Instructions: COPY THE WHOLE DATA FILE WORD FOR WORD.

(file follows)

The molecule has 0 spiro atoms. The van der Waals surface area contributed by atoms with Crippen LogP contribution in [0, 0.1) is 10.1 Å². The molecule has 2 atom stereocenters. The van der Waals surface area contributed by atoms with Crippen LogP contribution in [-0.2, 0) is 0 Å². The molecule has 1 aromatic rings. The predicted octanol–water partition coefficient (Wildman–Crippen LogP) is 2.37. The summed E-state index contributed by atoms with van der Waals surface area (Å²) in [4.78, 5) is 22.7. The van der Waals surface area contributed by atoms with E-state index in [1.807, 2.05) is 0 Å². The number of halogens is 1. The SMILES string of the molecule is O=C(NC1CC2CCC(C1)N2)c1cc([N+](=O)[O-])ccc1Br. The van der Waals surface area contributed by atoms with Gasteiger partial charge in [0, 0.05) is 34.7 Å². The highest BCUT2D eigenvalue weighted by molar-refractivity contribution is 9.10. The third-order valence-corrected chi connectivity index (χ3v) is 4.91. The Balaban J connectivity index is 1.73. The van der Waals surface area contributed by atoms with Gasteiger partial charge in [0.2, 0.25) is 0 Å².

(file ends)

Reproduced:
The molecule has 0 spiro atoms. The van der Waals surface area contributed by atoms with Crippen LogP contribution in [0, 0.1) is 10.1 Å². The molecule has 2 atom stereocenters. The van der Waals surface area contributed by atoms with Crippen LogP contribution in [-0.2, 0) is 0 Å². The molecule has 1 aromatic rings. The predicted octanol–water partition coefficient (Wildman–Crippen LogP) is 2.37. The summed E-state index contributed by atoms with van der Waals surface area (Å²) in [4.78, 5) is 22.7. The van der Waals surface area contributed by atoms with E-state index in [1.807, 2.05) is 0 Å². The number of halogens is 1. The SMILES string of the molecule is O=C(NC1CC2CCC(C1)N2)c1cc([N+](=O)[O-])ccc1Br. The van der Waals surface area contributed by atoms with Gasteiger partial charge in [0, 0.05) is 34.7 Å². The highest BCUT2D eigenvalue weighted by molar-refractivity contribution is 9.10. The third-order valence-corrected chi connectivity index (χ3v) is 4.91. The Balaban J connectivity index is 1.73. The van der Waals surface area contributed by atoms with Gasteiger partial charge in [0.2, 0.25) is 0 Å².